We sailed down the subterranean river once again, and this time met little resistance. The clutching hands that sprang from the waters  hindered us only slightly as we passed this time, as my axe and the divine powers of the two clerics caused them some distress. We also spied some strange, lumpen-backed insect creatures, but they did nothing to threaten, and we let them pass. Thus, we reached the gates of the Ghoul Kingdom unmolested.

The gates posed a challenge, however. We became aware of their guardians -- animated jack-o-lanterns of fearsome aspect and all-seeing eyes. Luckily, our allies had provided a supply of biscuits that when eaten would shrink one down to a tiny size (Rhea and Jub took those) and three cloaks that allowed us to blend with our surroundings. As there was no hiding loyal Cassius, I hid myself upon his back using a cloak, and concealed Rhea in my pocket. Thea likewise concealed Jub. As Thea and Flagan used their cloaks to sneak through the open gates, Rhea's familiar, now in the form of a spider-bat, flew over the walls and Cassius "chased" the familiar as if hunting it for food.

Our plan nearly succeeded. We passed the first guardians without a problem, but a second pair at a stairway leading down to the city noticed something odd. We sprang into action to stop them announcing our presence. In a fearsome melee that followed, we managed to defeat two. One was a large beast of an undead pumpkin, another was some sort of mind-bending abomination that thought to steal my mind from me. Through persistence, we were able to defeat these foes, although poor Flagan was swallowed by the beastly pumpkin at one point. The third, a tricksy rock-throwing guardian, managed to escape. 

Now the way is clear. We begin our descent into the Kingdom of the Ghouls! 

Wednesday, June 29, 2016

Mentzer Basic Cover to Cover: Procedures and Rules 4

This is the last of four posts covering this grab-bag of game rules section, and it covers Multiple Characters to Turning Undead. After this, we move on to the monster section of the DM book.

Multiple Characters
First off, Frank advises that beginning players should NOT run multiple characters, as it may get confusing and they have a lot to learn already. Fair enough. He goes on to suggest that when the players are more experienced, they may run more than one PC, but he suggests each be in a different town in the campaign world. The assumption I'm making here is that like in an old Wizardry computer game, Frank expects that nothing exists except for "The Town" and "The Dungeon" at this point in the process.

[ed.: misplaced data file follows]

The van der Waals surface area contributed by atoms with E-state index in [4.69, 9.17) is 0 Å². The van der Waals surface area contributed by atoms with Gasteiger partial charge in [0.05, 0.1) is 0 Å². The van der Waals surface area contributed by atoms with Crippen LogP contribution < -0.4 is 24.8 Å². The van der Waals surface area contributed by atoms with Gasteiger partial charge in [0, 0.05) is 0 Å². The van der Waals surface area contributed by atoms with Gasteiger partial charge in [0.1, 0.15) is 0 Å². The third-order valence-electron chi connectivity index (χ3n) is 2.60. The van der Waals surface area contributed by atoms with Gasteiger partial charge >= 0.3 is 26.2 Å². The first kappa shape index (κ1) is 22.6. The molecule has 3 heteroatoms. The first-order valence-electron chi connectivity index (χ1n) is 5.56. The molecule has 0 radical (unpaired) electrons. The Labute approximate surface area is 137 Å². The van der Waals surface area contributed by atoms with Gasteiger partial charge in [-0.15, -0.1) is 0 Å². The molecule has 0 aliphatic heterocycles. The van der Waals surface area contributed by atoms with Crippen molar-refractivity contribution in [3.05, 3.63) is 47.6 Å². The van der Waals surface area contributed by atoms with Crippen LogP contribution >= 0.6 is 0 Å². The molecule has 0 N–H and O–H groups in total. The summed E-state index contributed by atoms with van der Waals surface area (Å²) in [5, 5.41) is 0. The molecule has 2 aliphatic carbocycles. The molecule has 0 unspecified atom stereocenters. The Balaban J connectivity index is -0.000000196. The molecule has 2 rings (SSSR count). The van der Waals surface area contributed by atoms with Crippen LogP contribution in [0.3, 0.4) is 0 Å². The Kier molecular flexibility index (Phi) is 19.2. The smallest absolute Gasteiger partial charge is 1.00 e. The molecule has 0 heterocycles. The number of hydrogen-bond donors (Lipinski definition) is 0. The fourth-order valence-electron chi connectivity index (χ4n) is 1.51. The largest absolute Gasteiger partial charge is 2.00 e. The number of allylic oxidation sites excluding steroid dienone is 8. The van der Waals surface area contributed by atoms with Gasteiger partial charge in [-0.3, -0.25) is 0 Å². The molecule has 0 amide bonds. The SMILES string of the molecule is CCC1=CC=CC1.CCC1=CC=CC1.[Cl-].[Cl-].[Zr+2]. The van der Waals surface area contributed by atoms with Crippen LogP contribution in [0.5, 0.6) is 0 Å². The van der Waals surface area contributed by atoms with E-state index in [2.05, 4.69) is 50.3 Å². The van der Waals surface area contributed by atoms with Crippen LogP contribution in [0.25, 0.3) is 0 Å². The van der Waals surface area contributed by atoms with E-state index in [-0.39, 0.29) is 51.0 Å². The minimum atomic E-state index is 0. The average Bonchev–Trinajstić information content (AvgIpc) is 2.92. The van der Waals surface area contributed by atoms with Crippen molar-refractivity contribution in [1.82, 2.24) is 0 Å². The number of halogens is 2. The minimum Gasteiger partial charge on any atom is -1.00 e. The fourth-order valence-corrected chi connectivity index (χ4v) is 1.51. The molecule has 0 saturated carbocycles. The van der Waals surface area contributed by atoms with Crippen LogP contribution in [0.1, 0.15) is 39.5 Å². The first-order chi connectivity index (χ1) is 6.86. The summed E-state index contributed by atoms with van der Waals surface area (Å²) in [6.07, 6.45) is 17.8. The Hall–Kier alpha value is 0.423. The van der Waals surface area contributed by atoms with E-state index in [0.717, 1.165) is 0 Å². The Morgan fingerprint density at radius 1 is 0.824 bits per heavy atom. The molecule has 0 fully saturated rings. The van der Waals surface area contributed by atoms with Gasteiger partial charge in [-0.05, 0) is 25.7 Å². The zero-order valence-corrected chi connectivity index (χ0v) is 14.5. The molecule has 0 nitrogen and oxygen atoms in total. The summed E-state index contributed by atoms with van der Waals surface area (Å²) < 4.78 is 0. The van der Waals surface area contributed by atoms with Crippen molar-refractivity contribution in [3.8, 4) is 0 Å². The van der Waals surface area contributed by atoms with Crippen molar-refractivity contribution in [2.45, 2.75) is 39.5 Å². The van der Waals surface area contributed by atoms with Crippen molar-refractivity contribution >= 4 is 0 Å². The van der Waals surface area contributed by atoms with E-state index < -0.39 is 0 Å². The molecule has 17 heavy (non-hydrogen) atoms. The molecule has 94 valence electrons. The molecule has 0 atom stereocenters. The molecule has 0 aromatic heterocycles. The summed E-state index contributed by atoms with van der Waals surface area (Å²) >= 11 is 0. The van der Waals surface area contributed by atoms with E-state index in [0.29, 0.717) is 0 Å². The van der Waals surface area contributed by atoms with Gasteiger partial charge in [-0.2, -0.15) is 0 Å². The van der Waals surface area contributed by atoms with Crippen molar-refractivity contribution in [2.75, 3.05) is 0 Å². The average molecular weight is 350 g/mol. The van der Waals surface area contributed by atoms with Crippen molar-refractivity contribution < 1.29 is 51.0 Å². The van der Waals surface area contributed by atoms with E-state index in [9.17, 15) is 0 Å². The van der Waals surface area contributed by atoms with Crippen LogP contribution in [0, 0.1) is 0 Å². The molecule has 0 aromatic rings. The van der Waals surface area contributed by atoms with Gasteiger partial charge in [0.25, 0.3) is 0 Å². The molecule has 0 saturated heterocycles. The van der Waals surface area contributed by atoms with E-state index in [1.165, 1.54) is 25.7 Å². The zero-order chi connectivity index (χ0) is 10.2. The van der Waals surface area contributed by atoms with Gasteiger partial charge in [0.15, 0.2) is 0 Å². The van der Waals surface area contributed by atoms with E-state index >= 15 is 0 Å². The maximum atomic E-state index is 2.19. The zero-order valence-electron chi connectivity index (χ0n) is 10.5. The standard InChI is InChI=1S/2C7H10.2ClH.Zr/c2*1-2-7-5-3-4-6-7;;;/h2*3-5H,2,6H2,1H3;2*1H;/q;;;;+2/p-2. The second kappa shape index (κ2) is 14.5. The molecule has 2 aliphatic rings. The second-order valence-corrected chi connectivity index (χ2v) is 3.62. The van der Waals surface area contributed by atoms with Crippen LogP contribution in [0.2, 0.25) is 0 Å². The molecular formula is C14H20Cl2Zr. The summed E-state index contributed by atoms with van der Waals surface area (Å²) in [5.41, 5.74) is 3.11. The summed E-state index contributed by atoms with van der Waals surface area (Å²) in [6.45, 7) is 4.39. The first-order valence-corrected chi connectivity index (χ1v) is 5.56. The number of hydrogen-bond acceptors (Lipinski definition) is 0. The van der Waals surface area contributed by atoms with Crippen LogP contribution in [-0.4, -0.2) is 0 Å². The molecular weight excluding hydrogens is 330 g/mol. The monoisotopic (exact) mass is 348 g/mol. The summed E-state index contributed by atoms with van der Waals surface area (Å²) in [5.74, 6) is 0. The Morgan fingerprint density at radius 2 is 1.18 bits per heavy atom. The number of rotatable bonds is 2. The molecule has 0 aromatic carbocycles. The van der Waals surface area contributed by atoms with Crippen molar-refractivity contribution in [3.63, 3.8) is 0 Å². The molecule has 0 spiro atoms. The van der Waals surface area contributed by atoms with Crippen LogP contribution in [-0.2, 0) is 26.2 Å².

And looking back at my own experience as a DM, that's more or less what I did at first. After a few months of just making dungeons that were "near" the unnamed town, I took a bunch of graph paper and made a "wilderness" area with several small dungeons, forests, a dry lake, an old temple, some mines, etc. scattered around the area beyond the town. When I later got the Expert Set, I ended up basing the campaign in Threshold, and this area I'd made up I put somewhere in the northern "viking" kingdoms of the Known World map.

However, in my early gaming there was often only myself and one or two friends playing, so we almost always ran a stable of PCs, with one player running a whole party if it was just two of us, and even if there were more players we'd usually have several PCs each -- and some of the DM's PCs would often round out the party. But we never did the dreaded "DM PC" thing, we were always careful to let the player make decisions about how to handle any encounters.

New Rules and Items
First off, we get some good advice about winging it when players try something unexpected or not covered by the rules. Frank suggests checking to see if an ability score would work, and give a roll (equal or lower on 1d20 plus or minus a penalty as appropriate, or 3d6, 4d6, etc.). These rulings should be written down to be consistently applied, and become new rules -- but if a rule in a later set trumps these rules, he says switch to the official rule and let the players know there's a change. Obviously, informing the players of a change is necessary, but if what you're already doing works and makes everyone happy, there's not much need to switch to the "official" rule.

So again, we've got that idea that rules need to be "official" in here, and so many players over the years have bought into that. I was one of them once. But maybe this is a discussion for another day.

For the DM, creating new monsters and magic items, Frank wisely suggests not to do it while you're learning the rules, and when you do start to do it, base them on monsters and items already in the books. Frank says, "the entire game system is carefully balanced, and a too-powerful item is very hard to get rid of, once it has been put into the game" (p. 20). While again 'game balance' is a topic that's been beaten to death and isn't what I want to discuss here, this is good advice. One of my cousins, when he was DMing, created the "Hell Axe" (based on something in a Choose-Your-Own-Adventure type book he'd read) which was a battle axe +20. Yeah, you read that right. It might also have been flaming. I don't remember. Anyway, with that kind of bonus, you will never miss unless you roll a natural 1, and even many dragons (in this rule set anyway) will go down in one hit. I allowed it for one session and one session only.